Fractionated stereotactic radiotherapy reduces vision loss in optic nerve sheath meningiomas
Optic nerve sheath meningiomas are rare tumors that are traditionally treated with surgery, which is typically a blinding procedure. However, researchers from Thomas Jefferson University Hospital have found that a specialized type of radiation therapy offers the same local control, with fewer adverse effects on vision. The investigators presented their data at the 51st ASTRO Annual Meeting (Abstract #2676/B-261).
Fractionated stereotactic radiotherapy is a more precise, targeted type of radiation therapy that allows an effective dose of radiation to tumor, but helps spare other structures around it. In the case of optic nerve sheath meningiomas, the eye lens and brain cells are spared, according to Robert Den, M.D., a resident in Radiation Oncology at Thomas Jefferson University Hospital.
"Fractionated stereotactic radiotherapy is beneficial because it is a non-invasive means to achieve disease control, while allowing patients to continue with their daily lives without being hindered by a major surgical procedure," Dr. Den said.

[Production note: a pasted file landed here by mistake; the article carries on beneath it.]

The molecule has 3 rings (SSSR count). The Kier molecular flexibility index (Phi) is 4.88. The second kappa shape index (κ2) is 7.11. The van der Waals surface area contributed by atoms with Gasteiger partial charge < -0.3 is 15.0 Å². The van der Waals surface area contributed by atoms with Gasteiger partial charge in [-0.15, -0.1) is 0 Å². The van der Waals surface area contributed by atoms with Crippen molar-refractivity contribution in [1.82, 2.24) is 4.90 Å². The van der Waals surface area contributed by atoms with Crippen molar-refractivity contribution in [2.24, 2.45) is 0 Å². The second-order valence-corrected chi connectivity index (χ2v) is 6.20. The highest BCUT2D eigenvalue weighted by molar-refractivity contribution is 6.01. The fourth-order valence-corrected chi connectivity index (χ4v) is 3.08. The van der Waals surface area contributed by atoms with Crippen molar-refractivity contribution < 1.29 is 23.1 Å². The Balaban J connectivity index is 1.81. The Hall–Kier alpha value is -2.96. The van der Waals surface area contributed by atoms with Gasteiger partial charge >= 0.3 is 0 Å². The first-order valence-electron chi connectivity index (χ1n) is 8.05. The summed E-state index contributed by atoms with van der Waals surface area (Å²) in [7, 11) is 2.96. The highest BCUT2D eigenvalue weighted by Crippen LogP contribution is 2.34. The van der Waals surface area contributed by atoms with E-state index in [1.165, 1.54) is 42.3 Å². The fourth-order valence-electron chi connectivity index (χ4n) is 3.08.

Dr. Den and colleagues conducted a retrospective analysis of 58 patients with optic nerve sheath meningiomas who were treated with fractionated stereotactic radiotherapy between 1996 and 2006. They reviewed patient charts for technical radiotherapy information and for treatment outcomes, which included local control, visual acuity and acute and late toxicity related to treatment. The median follow-up was 70 months.
Based on MRI, the radiographic local tumor control was more than 95%. Visual acuity was stabilized or improved in 92% of patients. Four patients had worsening vision. One patient developed optic neuritis and one developed central retinal venous occlusion. There were no grade-3 or higher late complications.
"This was the largest U.S. cohort of patients with optic nerve sheath meningiomas treated with fractionated stereotactic radiotherapy," said Dr. Den. "There is no difference in outcome and the patients' quality of life was much better. This should be the standard of care for patients with optic nerve sheath meningiomas."